Women’s issues have been intermittently eating up great amounts of news time in the United States recently, especially when it comes to reproductive health, and right now, a nation-wide debate is taking place on this topic. For a secular country, this debate is quite ideological, and as various pundits and politicians commit unfortunate slips of the tongue, this debate is revealing ignorance of (or possibly indifference to) basic facts about women’s health. This is coupled with a tendency to politicize issues concerning reproductive health: a practice that shifts focus from women’s well-being to political or religious allegiance.
The most direct example of this involves Barack Obama’s recent healthcare bill, in which there was a mandate that all employers must provide preventative treatments/services to their employees free of charge. Access to contraception is one such preventative service. This angered many religious institutions, which felt it was an assault on religious expression to force them to provide a service to which they were ideologically opposed. Even with a compromise from the Obama administration (putting the mandate on the insurance company to provide contraception for female employees working at religious institutions, thus removing the mandate from the institution itself), there was still outcry, and a congressional hearing on the subject was held. No women spoke at this hearing. To justify complaints about the lack of female witnesses, one Representative Joe Walsh said, “This is not about women. This is not about contraception. This is about religious freedom.” (Quotation courtesy of the New York Times)
Following this congressional hearing, a law student named Sandra Fluke (who had been denied time to speak at said hearing) testified before the House Democratic Steering and Policy Committee (don’t worry, I’m from the States and I’m not entirely sure what they do either), outlining why she and many of her peers saw the need for a contraception mandate, citing the financial burden on those who needed contraception, but did not have it covered under their employer’s health insurance plan. After this testimony, Sandra Fluke was met with a barrage of verbal attacks from conservative media, not the least of which was an undoubtedly misogynistic tirade from far-right wing radio personality Rush Limbaugh, calling Fluke a “slut” because “she must be paid to have sex.”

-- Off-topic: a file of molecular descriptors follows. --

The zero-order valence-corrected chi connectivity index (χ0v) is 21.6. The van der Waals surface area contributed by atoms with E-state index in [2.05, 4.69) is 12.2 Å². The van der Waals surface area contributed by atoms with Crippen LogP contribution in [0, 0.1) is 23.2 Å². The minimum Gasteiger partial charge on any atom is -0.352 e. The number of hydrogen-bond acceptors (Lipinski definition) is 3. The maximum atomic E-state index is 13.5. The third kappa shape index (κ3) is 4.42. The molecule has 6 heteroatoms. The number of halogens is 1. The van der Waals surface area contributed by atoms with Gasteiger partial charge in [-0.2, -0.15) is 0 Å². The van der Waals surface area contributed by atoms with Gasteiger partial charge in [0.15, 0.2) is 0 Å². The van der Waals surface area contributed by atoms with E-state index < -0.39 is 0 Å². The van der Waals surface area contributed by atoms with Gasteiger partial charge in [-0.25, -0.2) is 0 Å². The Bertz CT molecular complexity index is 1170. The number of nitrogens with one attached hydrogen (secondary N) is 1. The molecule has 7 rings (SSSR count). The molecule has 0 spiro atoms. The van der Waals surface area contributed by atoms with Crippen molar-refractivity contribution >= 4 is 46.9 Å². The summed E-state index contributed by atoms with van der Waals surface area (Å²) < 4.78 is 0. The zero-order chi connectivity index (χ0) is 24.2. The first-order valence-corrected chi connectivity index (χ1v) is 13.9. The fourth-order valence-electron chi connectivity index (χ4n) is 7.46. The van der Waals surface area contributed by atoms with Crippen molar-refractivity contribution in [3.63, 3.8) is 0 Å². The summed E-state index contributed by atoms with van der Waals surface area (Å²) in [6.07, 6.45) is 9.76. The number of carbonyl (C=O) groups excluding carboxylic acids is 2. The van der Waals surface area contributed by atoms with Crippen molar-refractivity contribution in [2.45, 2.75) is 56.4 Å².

In the United States, we have a situation in which a woman spoke out on an issue of female reproductive health and was personally and disproportionately attacked in the media. In the United States, there is still a stigma attached to birth control, even though a 2011 report by the Institute of Medicine cited that 99% of American women of reproductive age who have had sex with a man have relied on some form of contraception. It would appear that America has an uncanny knack to politicize female reproductive health in ways that the United Kingdom seems to have avoided. In a way, by inflating the small issue of accessible contraception, the United States has made it a big issue: an issue that directly involves the future of reproductive rights and calls to attention the still-present hostility towards sexually active women (especially those who are open about it). While this issue has faded into the periphery of the presidential election, it is still something to keep in mind, as I, an American woman, assess exactly what that means.
Photo credit: Beppie K